--Saramaa is said to have pursued and recovered the cows stolen by the Panai Asur and hidden in the nether world of Paataal.

(3) Yam Raaj's Dog
Yam Raaj, the God of death is believed to have two ferocious dogs Sarameyas (described as the off springs of Indra's dog). Both of these dogs have four eyes each and they guard the road to Yam Lok. Yam himself took the form of a dog, while guiding Yudhishthir to Swarg Lok, see below. [MBH, G-7/34]

(3) Kaal Bhairav's Dog
The vehicle of Kaalbhairav is a dog.

(4) Bhagavaan Dattaatreya's Dogs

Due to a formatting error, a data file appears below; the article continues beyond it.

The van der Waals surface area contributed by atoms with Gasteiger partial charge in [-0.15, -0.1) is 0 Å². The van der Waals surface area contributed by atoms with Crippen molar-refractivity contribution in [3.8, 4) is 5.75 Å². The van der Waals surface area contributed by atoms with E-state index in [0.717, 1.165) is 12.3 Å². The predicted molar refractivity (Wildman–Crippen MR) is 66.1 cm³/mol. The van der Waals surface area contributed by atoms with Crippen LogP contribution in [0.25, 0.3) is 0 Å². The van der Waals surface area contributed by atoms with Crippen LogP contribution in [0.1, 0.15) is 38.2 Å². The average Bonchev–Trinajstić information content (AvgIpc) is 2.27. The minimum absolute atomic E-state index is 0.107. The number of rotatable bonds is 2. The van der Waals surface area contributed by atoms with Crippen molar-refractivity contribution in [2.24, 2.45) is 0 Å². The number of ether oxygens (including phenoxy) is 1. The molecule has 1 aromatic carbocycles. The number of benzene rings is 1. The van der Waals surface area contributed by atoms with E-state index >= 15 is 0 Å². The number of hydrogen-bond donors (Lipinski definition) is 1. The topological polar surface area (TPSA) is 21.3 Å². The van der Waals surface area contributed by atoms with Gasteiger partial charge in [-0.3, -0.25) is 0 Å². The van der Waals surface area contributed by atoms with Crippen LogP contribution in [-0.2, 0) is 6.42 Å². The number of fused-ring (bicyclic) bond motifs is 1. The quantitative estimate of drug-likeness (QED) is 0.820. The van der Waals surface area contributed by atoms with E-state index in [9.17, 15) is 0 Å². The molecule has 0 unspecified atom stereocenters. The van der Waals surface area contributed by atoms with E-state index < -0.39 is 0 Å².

Dattaatreya's picture can always be seen with four dogs following him.

(5) Yudhishthir's Dog
Yudhishthir had a dog with him when he was going to Swarg (in Swargaarohan Parv of Mahaabhaarat). He did not leave this dog in spite of Indra's threat that he would not be able to go to Swarg because the dogs were allowed in Swarg. In reality that dog was the father of Yudhishthir - Dharm Raaj himself, although he did not now it. [MBH, G-7/34]

Dog's Reference Elsewhere

Five Characteristics of a Student
Kaak cheshtaa, bako dhyaanam, shwaan nidraa, alpahaaree, griha Tyaagee,
......vidyaarthee panch lakshanam"

Roughly translated - the five indications of a good student are ---
(1) perseverance of a crow,
(2) concentration of a crane,
(3) light sleeper like a dog,
(4) light eater,
(5) staying away from home (means noise, emotions).